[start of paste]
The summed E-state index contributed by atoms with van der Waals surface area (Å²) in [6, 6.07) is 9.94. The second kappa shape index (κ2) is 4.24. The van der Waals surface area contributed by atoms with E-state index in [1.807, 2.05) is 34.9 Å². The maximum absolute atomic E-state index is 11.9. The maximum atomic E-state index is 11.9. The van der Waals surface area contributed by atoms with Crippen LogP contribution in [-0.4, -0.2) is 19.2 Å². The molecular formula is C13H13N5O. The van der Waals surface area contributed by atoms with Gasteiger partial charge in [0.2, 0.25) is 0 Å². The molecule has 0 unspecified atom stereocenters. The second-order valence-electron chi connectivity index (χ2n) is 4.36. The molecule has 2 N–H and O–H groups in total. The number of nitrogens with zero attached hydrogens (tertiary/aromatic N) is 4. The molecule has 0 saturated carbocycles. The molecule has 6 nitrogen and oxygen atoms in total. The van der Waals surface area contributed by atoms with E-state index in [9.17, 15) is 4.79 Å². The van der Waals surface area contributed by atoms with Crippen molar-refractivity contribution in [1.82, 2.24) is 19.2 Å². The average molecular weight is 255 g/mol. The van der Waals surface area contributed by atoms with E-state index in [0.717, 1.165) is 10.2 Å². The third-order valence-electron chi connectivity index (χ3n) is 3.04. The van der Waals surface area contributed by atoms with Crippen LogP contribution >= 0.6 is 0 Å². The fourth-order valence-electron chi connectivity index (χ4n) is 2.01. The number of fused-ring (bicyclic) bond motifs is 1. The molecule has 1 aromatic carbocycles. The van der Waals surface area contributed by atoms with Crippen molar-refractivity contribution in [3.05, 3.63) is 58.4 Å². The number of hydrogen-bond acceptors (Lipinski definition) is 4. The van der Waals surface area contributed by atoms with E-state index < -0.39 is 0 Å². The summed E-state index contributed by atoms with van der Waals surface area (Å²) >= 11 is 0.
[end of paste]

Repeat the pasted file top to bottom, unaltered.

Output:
The summed E-state index contributed by atoms with van der Waals surface area (Å²) in [6, 6.07) is 9.94. The second kappa shape index (κ2) is 4.24. The van der Waals surface area contributed by atoms with E-state index in [1.807, 2.05) is 34.9 Å². The maximum absolute atomic E-state index is 11.9. The maximum atomic E-state index is 11.9. The van der Waals surface area contributed by atoms with Crippen LogP contribution in [-0.4, -0.2) is 19.2 Å². The molecular formula is C13H13N5O. The van der Waals surface area contributed by atoms with Gasteiger partial charge in [0.2, 0.25) is 0 Å². The molecule has 0 unspecified atom stereocenters. The second-order valence-electron chi connectivity index (χ2n) is 4.36. The molecule has 2 N–H and O–H groups in total. The number of nitrogens with zero attached hydrogens (tertiary/aromatic N) is 4. The molecule has 0 saturated carbocycles. The molecule has 6 nitrogen and oxygen atoms in total. The van der Waals surface area contributed by atoms with E-state index in [9.17, 15) is 4.79 Å². The van der Waals surface area contributed by atoms with Crippen molar-refractivity contribution in [1.82, 2.24) is 19.2 Å². The average molecular weight is 255 g/mol. The van der Waals surface area contributed by atoms with E-state index in [0.717, 1.165) is 10.2 Å². The third-order valence-electron chi connectivity index (χ3n) is 3.04. The van der Waals surface area contributed by atoms with Crippen LogP contribution >= 0.6 is 0 Å². The fourth-order valence-electron chi connectivity index (χ4n) is 2.01. The number of fused-ring (bicyclic) bond motifs is 1. The molecule has 1 aromatic carbocycles. The van der Waals surface area contributed by atoms with Crippen molar-refractivity contribution in [3.05, 3.63) is 58.4 Å². The number of hydrogen-bond acceptors (Lipinski definition) is 4. The van der Waals surface area contributed by atoms with E-state index < -0.39 is 0 Å². The summed E-state index contributed by atoms with van der Waals surface area (Å²) >= 11 is 0.